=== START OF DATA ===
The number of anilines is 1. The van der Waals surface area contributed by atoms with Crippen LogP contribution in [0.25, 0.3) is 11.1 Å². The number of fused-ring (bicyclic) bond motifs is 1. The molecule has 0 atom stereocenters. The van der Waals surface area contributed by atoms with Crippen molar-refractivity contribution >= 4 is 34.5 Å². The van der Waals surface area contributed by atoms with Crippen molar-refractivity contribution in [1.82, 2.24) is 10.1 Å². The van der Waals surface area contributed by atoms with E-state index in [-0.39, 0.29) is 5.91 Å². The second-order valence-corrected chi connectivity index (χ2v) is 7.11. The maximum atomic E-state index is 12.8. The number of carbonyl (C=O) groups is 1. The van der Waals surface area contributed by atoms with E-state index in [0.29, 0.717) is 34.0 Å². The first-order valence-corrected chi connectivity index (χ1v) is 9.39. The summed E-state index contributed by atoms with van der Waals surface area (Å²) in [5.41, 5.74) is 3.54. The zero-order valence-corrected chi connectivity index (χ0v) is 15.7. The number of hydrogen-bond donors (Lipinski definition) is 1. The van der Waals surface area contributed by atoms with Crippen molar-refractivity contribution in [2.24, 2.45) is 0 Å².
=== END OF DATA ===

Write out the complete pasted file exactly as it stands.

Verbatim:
The number of anilines is 1. The van der Waals surface area contributed by atoms with Crippen LogP contribution in [0.25, 0.3) is 11.1 Å². The number of fused-ring (bicyclic) bond motifs is 1. The molecule has 0 atom stereocenters. The van der Waals surface area contributed by atoms with Crippen molar-refractivity contribution >= 4 is 34.5 Å². The van der Waals surface area contributed by atoms with Crippen molar-refractivity contribution in [1.82, 2.24) is 10.1 Å². The van der Waals surface area contributed by atoms with E-state index in [-0.39, 0.29) is 5.91 Å². The second-order valence-corrected chi connectivity index (χ2v) is 7.11. The maximum atomic E-state index is 12.8. The number of carbonyl (C=O) groups is 1. The van der Waals surface area contributed by atoms with E-state index in [0.29, 0.717) is 34.0 Å². The first-order valence-corrected chi connectivity index (χ1v) is 9.39. The summed E-state index contributed by atoms with van der Waals surface area (Å²) in [5.41, 5.74) is 3.54. The zero-order valence-corrected chi connectivity index (χ0v) is 15.7. The number of hydrogen-bond donors (Lipinski definition) is 1. The van der Waals surface area contributed by atoms with Crippen molar-refractivity contribution in [2.24, 2.45) is 0 Å².